There’s a disaster ahead, Taub writes: “All Guns, No Butter … depleting the national treasury to pay for the military … when many Americans want to reduce the role of government at home and especially abroad, the debt deal just concluded is likely to preserve the country’s hypertrophied defense budget, at least if congressional Republicans get their way.”
Mitch McConnell, the GOP’s Darth Vader, is doing just that, doubling down on his vow to make certain Obama is a one-term president, intentionally ignoring the collateral damage, killing economic recovery.
How? Ol’ Mitch is already sabotaging the new congressional debt “super-committee,” vowing to appoint only Republicans who have signed Grover Norquist’s “no new taxes” pledge.
Expect more deadlocks as economists warn that recovery is impossible without new revenues.
But it’s beyond toxic nondemocratic pledges. America really is “coming apart at the seams.” Both parties: Dems for lack of strong leadership. The GOP and the Tea Party with their bizarre Schumpeterian conviction that destroying the economy is the only way to save America and pave the way for a revival of their anarchistic, free-market Reaganomics.
Politics sabotage economy
Yes folks, our politicians really are out of control, utterly unable to manage the economy. They’re irrational, and worse, clueless and myopic in economics.
No surprise the Dow Jones Industrial Average (DJI:DJIA) crashed 513 points in one day last week. Nor that pundits are pointing to high-tech multiples, warning of a new dot-com crash and double-dip recession, as well as a collapse in commodities, in emerging markets and endless debt problems for Europe.
Click to Play
What should investors do?
SmartMoney's Jack Hough outlines how investors should look at the long-term economic picture for the U.S. following the downgrade, as well as the impact on the housing market. (Photo: AP)
Warning, in short, that we’re headed into a perfect storm rivaling the disastrous political insanity of the 1930s that prolonged the depression, driving the economy into far reaching global problems that added fuel to an irrational zeitgeist and world war.
Over the past decade we predicted the 2000 crash, the 2008 meltdown and the short-lived 2009 rally, and now it seems quite clear that future historians will indeed look back on the 2011-20 decade as the “Worst Decade in American History.” Worse than the “Great Depression” of the 1930s. Totally predictable, totally denied.
Early this year we made 10 predictions of a chain of events that would reach a critical mass and consume America in a torrent of “creative destruction,” finally crippling our too-greedy-to-fail monetary/banking system, our capitalism for the super-rich and our corrupt political system.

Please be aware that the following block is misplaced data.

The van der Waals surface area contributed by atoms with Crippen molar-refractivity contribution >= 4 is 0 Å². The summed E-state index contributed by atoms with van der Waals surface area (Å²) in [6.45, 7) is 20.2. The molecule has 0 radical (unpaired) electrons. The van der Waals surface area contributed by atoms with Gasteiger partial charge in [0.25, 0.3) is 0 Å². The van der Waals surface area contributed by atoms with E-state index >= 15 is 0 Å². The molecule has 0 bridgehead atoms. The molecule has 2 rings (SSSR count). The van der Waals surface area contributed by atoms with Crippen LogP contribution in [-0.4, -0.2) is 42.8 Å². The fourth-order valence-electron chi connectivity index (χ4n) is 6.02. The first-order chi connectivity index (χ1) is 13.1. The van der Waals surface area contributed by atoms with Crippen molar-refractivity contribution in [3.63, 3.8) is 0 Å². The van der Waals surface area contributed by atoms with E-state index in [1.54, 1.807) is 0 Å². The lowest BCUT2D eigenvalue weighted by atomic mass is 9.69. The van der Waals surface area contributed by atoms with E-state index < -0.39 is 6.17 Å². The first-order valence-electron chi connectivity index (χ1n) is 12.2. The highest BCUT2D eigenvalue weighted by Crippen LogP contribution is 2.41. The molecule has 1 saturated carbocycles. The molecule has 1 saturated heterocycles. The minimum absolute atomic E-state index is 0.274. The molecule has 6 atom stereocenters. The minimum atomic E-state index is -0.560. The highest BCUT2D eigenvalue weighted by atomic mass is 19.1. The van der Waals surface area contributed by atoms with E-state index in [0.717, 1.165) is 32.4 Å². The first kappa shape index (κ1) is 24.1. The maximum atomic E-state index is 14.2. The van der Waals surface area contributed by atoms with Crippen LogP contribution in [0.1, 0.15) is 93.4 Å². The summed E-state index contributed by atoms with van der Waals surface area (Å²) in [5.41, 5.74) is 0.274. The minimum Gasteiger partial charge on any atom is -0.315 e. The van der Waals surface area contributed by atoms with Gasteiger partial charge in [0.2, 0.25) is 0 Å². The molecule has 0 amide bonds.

The recent debt-ceiling deal is a wild red flag, warning that it’ll be much worse for a long time. Dead ahead, a protracted new civil war between special interests and the super-rich versus the middle class and disadvantaged, a wasteful internecine war that will further downgrade America as the world’s superpower, while enemies cheer loudly. So buckle your seat belts folks, it will get uglier and uglier for years.
So here’s an update of my 10 annual predictions, a year-by-year look at a decade of economic battles between the haves and have-nots, with no room for compromise between the three ideologies destroying our nation from within. The “wealth gap,” the greed, the entitlements, the hostilities are now so entrenched, compromise is impossible. Only a catastrophic 1929-style collapse of capitalism, democracy and a descent into economic hell will force America to restructure. Here’s how it will unfold in the coming 10 years:
2011: Wall Street’s super-rich control Washington
Thanks to the conservative takeover of America’s so-called democracy over the past three decades, from Reagan to Obama, our activist Supreme Court delivered the coup de grace into America’s psyche last year, overturning long-established precedent giving rich owners of zombie corporations the same rights as live citizens. That decision would have gotten a failing grade in my constitutional-law class back at the University of Virginia.
2012: Super-rich solidify absolute power over our political system
That bizarre Supreme Court decision legalized political bribery. Now, billions pass through lobbyists to politicians with one goal: a promise that every politician vote in line with their ideology. Wealth rules. America is no longer a democracy, not even a plutocracy. Today our middle class is in a rapid trickle down into Third World status, while the rich get richer and the “gap” between the super-rich and the rest steadily widens. It is now irrelevant who wins the 2012 race, because money corrupts and Obama is already a puppet of this system favoring lobbyists and wealthy donors.